I’d encourage pastors to stay active physically, mentally, and spiritually. Some of our staff are working out together using Zoom video conferencing. Some of our staff have been catching up on reading. I have gone through some of my old seminary class notes.
I would also recommend spending quality time with the family. So many pastors’ kids share how they feel neglected in the home. This is a unique time where we are spending large quantities of time with the family. We need to make sure that quantity time turns into quality time. In our home, we have had several “dream-sharing” times with our children. We have designated times for our kids to freely share their dreams with us. It has been so rewarding to hear the dreams on their hearts. I have also imitated Joe Montana, and sometimes Mike Singletary, and played indoor tackle football with my boys. I think this is time for families to be restored, and this family restoration should start in the pastors’ homes.
What have been the primary spiritual needs you have encountered?
The two biggest spiritual needs that we have seen are fear and loneliness.
We have been fighting fear with faith, and we are praying that people will not lose faith in God during this time. However, people start to lose faith when they start to lose hope. So it has been a priority for us to remind people of the hope we have in God’s character and his promise. We have been reminding our members that God has already proved his love for us, and his track record is perfect.
Another big spiritual need is dealing with loneliness. We have been stressing the need for community for years, but all of a sudden, we are telling people to isolate themselves. So, as one can expect, people are struggling with loneliness and depression. We must stress the need for physical isolation but not communal isolation. We need to be very intentional and proactive in reaching and encouraging our folks during this time. We may not be able to meet face to face, but we can call, text, email, and video chat. There are many avenues for us to reach out to people and let them know that they are not alone.
What has surprised you about people’s needs?
I think the biggest surprise has been how much people are willing to sacrifice personal comfort on a micro level to help fight the virus on a macro level. When we talked to one of the members to check on her, she shared that her husband’s work is based in the Daegu area, an area deemed to be a special disaster zone. He usually comes back home every weekend, but ever since the coronavirus hit, he has insisted on not leaving the Daegu area and is isolating himself there even though he is not restricted to stay there. He does not have the virus, but he has not come home for several weeks. He said that he does not want to even accidentally spread the virus to his family or people in other parts of Korea. He has insisted that this is the only way Korea will be able to contain this virus.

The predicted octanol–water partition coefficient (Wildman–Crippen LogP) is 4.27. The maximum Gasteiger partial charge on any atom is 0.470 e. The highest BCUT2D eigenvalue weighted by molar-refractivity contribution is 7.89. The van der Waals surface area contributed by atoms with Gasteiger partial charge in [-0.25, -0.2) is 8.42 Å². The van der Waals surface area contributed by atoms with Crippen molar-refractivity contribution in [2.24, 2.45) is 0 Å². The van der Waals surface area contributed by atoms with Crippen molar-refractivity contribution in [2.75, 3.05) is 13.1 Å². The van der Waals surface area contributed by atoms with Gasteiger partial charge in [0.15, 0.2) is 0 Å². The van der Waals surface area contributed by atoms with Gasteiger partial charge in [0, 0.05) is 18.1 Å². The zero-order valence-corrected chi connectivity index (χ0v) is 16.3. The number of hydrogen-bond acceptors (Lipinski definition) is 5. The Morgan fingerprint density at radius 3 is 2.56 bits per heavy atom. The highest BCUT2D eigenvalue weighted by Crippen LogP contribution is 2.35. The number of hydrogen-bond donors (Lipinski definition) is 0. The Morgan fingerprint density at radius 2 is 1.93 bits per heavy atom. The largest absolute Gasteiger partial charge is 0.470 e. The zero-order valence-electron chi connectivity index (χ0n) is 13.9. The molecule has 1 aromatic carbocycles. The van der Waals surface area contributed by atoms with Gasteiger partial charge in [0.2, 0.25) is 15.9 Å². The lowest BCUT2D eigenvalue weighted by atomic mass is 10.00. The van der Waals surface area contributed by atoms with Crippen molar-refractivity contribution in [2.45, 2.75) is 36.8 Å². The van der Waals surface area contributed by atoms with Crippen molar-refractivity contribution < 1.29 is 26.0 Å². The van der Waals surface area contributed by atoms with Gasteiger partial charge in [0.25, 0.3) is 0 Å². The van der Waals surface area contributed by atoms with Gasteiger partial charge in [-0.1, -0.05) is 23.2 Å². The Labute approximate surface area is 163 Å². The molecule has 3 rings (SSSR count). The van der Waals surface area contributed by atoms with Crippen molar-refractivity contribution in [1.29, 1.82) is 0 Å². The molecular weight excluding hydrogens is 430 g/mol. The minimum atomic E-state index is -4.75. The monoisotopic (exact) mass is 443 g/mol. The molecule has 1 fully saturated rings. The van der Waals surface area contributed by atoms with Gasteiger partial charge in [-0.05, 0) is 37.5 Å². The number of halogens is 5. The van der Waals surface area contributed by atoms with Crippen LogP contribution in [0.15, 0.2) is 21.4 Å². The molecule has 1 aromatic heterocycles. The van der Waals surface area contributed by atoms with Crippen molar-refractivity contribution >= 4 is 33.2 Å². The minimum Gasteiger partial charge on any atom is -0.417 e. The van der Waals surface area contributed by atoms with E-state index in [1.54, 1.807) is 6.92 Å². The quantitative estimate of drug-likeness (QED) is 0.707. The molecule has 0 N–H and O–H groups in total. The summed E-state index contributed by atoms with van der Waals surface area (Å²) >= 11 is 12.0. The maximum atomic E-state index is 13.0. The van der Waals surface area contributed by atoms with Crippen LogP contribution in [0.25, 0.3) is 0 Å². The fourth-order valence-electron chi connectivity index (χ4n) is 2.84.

Another surprise was when we announced that our services were going online. There were initially some reservations. We did not know how it would be accepted and how worshiping through a computer screen would go. However, not only has the overwhelming majority of our members been faithful in worshiping online with us, but many have also shared that they were touched and blessed through these online services. God uses many different ways to reach his people.
Have you seen God move within your fears and anxieties during this time?
I feared that my family or I would get the virus, and, of course, that fear extended to our church family. Like many people, I had a fear of the unknown.
Prayer is so important in fearful times, and in our prayer times we are reminded how much God loves us. Has he not always loved us? In one of my prayer times, I was reminded of the story in 2 Kings 6 when Elisha’s servant was filled with fear because the enemy was surrounding them. Elisha prayed that his servant’s eyes would be opened and that he would be able to see. His eyes were opened, and he saw mountains of horses and chariots of fire that surrounded Elisha. Prayer allows us to fight fear, and we are able to see that we are not alone. God is with us.
As I was calling all of our members to check up on them, I had a conversation with a four-year-old. I asked her how we could pray for her, and she asked us, “Why did Jesus have to die on the cross?” Right then we were able to share the gospel with her over the phone. Many seeds are being planted right now. Children, students, and adults have been opening up their hearts. This is an incredible season of harvest.